Here are a few easy tips for growing green beans in your backyard vegetable garden!
Learn how to plant green bush or pole beans, and how to care for them for best gardening results.
As green beans are always favorites for holiday meals, pot luck gathering, and weekly family dinners, it is hard to take a wrong turn planting green beans!
Our focus for this vegetable gardening exercise is how to grow pole beans which are a low maintenance vine plant that can grow even in small spaces.
Many growers pick these plants because they are easy to grow and produce continuously after planting. Pole beans have a nuttier taste than bush types.
Kentucky Wonder, Kentucky Blue, Blue Lake, and Romano Italian are some of the most popular types of pole beans.
Use our free zone chart and planting guide to determine when to plant your green bean seeds in the garden.
Green beans are a warm-weather crop.
The time for growing green beans is after all dangers of a late frost is past for your region.
Experiment with different varieties to discover which types of pole beans grow best in your soil type and climate.
When planting green beans from seed, mound up a small pile of dirt around two to four inches tall and six to eight inches wide.
Plant several seeds inside the mounded earth. The seeds should germinate in about a week.
After the plants begin to grow, mound a small dirt hill surrounding the base of the plant.
Pole beans grow best with support. You can purchase a pre-fabricated wooden lattice or design a unique structure.
Most gardeners construct a teepee for growing various types of pole beans.
Use four eight-foot tall bamboo stakes. Place together to form a cone shape over the pole beans.
Wrap string around the poles to form the tepee.
The beans will be trained to grow up on a pole by placing the growing vine stems onto the lattice or twine.
The little tendrils that grow from the plant will cling to the trellis, and find their way up.
All types of pole beans need to be planted in a sunny location. Beans will grow in any prepared soil.
Mulch to keep soil from splashing onto crop. Mulching with dried weed-free grass clippings or straw prevents weeds and retains soil moisture.
• Soil bacteria supplies bean plants with nitrogen.
• Apply nitrogen rich fertilizers from either an organic product or compost.
• Use additional fertilizer during the 2nd and 5th weeks of growth.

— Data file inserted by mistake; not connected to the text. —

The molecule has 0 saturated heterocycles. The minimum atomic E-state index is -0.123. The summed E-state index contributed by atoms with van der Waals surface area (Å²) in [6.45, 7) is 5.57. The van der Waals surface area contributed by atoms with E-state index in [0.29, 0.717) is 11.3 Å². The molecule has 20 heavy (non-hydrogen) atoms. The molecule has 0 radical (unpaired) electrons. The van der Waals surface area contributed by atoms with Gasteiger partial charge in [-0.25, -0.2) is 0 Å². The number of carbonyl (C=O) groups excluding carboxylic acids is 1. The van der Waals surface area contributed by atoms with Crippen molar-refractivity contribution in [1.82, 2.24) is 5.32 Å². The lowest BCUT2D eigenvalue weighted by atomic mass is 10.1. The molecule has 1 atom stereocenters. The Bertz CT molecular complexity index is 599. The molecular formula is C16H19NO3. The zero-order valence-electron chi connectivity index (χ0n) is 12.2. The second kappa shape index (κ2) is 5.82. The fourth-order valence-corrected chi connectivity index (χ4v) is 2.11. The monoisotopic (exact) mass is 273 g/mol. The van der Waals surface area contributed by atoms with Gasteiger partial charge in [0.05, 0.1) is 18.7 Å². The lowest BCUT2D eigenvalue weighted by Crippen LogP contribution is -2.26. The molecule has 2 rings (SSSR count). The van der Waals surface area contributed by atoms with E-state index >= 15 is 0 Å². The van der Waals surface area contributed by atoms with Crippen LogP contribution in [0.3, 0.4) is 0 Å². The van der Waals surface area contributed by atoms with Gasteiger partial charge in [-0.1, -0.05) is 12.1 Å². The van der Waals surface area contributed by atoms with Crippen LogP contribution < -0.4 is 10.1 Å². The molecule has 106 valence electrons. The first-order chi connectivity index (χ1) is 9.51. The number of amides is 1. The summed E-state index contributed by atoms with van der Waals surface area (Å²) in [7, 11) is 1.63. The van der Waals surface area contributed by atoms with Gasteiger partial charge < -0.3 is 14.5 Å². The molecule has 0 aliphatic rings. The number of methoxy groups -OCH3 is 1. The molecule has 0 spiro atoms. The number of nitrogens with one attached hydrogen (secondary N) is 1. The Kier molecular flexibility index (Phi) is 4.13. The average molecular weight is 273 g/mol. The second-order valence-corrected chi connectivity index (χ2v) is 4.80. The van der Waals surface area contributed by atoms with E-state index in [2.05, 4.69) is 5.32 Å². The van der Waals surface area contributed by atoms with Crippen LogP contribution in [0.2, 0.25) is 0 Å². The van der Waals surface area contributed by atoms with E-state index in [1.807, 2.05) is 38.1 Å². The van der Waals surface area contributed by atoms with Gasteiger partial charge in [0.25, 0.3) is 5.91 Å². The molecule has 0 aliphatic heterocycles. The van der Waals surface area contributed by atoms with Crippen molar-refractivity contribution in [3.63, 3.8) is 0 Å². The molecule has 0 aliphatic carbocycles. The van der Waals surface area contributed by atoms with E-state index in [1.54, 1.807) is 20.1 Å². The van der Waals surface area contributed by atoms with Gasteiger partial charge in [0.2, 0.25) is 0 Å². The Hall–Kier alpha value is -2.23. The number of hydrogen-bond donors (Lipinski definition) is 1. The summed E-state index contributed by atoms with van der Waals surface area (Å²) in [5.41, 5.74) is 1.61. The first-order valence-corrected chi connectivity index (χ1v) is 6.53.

Water enough to keep soil consistently moist until seeds germinate.
Give the plants a deep watering once a week.
Continue watering schedule when soil surface begins drying.
Many bean diseases are kept at bay by growing on poles.
Rust and rhizoctonia stem rot are the major diseases. The main pest of various types of pole beans is nematodes.
If your growing green beans are suffering from rust disease, the leaves have noticeable brown spots and the spores look rusty like an old steel pipe.
This condition is prevalent during warm, moist temperatures.
When the disease strikes near harvest time, no control is necessary.
If rust begins while plants are maturing, leaves should be sprayed with a sulfur fungicide.
Make a note of the dates of application and wait the recommended interval before harvesting.
Next season; avoid the problem by planting a rust-resistant variety. Harvester is a disease resistant type of pole bean.
The fungus organism called rhizoctonia stem rot spreads through the stems of young plants, especially where beans have been previously grown.
Treat soil with the fungicide.
To prevent the number one pest, nematodes, fumigation of suspect soil must be done before planting green beans because chemicals should not be applied once crops are planted.
Whichever types of pole beans you choose, in 65-80 days you will be harvesting a delicious bounty from the garden.
Gardeners often select pole beans because they can enjoy a long harvest using limited space.
Southerners prize pole beans because of the extended season from a single planting.
In the Northern states, expect several weeks of harvesting from your growing green beans.
Pole beans are typically what gardeners cultivate when planting green beans.
Bush beans, which are of the same species, grow on a bushy plant as the name suggests.
Bush types tend to produce at once, and then stop, whereas pole beans continue production for several weeks.
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